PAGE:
“She was a drug abuser, a talent wasted… took her own life, pissed on her fortune and pissed away her beauty.
I know. God, Whitney knew. She said it 10 years ago to Diane Sawyer: “I am my own worst enemy…. pray for my soul… pray for strength.”
BUT… I mourn anyway. Not in spite of the countless other “quiet” deaths that have occurred lately. No, in ADDITION to them. I lost a godsister a few days ago myself. But my heart still mourns. If you don’t care, God bless. That still won’t change the sadness.
So like countless others I admire, but were gone abruptly- Billie Holiday, Marvin Gaye, Biggie, Sam Cooke, Tammi Terrell, Aaliyah, John Lennon, Left Eye, Amy Winehouse, Selena, Tupac, Michael Jackson- I’ll add Whitney. I hope that now, in eternity, she’s found that strength that so desperately alluded her in this life.”
I wrote that as a rather long status update this morning after reading a few Facebook friends status updates that referred to the late diva as a “crackhead”, an “idiot” and a “waste”. I was upset when I typed that up and hit “post”.
I still feel upset somewhat now. Why? Well, I am a fan. Growing up, not much secular music was played in a home that was still very much full of music. We just heard a lot more Carmen, Be Be & Ce Ce and Kirk Franklin than most of our neighbors. But there were exceptions. And Whitney was one of them.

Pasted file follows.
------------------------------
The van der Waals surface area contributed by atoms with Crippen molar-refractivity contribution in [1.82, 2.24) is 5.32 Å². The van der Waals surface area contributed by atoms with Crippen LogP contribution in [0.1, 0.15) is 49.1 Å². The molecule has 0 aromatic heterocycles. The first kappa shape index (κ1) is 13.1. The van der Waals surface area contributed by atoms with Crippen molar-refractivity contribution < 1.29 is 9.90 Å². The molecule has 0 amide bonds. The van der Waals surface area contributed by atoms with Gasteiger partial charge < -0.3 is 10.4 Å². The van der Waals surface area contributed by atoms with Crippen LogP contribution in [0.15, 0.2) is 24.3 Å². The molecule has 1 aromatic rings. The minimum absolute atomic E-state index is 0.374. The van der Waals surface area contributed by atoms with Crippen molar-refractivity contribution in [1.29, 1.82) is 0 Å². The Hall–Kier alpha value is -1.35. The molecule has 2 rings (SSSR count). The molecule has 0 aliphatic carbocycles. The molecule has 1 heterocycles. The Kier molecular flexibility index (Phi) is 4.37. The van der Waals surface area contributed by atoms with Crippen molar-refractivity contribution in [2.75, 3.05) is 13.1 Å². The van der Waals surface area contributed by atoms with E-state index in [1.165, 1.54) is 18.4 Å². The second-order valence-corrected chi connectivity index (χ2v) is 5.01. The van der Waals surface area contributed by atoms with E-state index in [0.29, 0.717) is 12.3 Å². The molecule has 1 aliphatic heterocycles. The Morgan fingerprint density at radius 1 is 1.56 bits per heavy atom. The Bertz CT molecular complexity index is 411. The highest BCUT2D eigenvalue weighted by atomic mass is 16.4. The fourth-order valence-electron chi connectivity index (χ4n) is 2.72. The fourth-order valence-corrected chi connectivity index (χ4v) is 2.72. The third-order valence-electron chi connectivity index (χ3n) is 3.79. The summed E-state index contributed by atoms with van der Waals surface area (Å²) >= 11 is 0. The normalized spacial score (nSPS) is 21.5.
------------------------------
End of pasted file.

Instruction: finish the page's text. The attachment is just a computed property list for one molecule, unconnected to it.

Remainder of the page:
I could say it was parental hypocrisy, pride for a Jersey girl gone global or Whitney’s obvious gospel-tinged vocals. But I think the truth is, she simply was The Best. So even though her songs were on constant rotation on radio stations that were typically taboo, they still found their way on play at our house. So I wanted to dance with somebody, too. I always loved “YOOOOUUUU”! I was every woman, shooped and stayed at the Heartbreak Hotel.
Now that the childhood Little Li bopping montage that just played in my head has ended, I can continue.
What angers me is the attitude held by many that celebs like Whitney are simply idiots who got what they deserved. Her and Michael and Amy. There is such an attitude of superiority. Almost gleeful mocking of their demise. It’s so very ugly.
Sure, as time passes, society tends to put a sepia stain on these troubled celebs’ memories. No one bats an eye at the girl who tucks a big white flower behind her ear in homage to Billie Holliday. I get many compliments on my small bejewled Dorothy Dandridge pin whenever I wear it. Mock covers of Ernest Hemingway and Sylvia Plath’s books hang on Barnes & Noble walls across the country. I’ve never heard any derisive comments while sipping a macchiato in the cafe about either.
So I suppose given enough time, history will place our recently departed on the “Tragic Greats” shelf along with the many others.
There’s no condescending from me, though. I don’t view them as weak. Nor as mere “cautionary tales”. No, because I know if not for the grace of God, go I. This is not a pass for destructive behavior. I can’t condone that. Just an acknowledgment that not having walked their paths, I cannot judge how perilous the journey was.
I pray now, they all may truly rest in peace.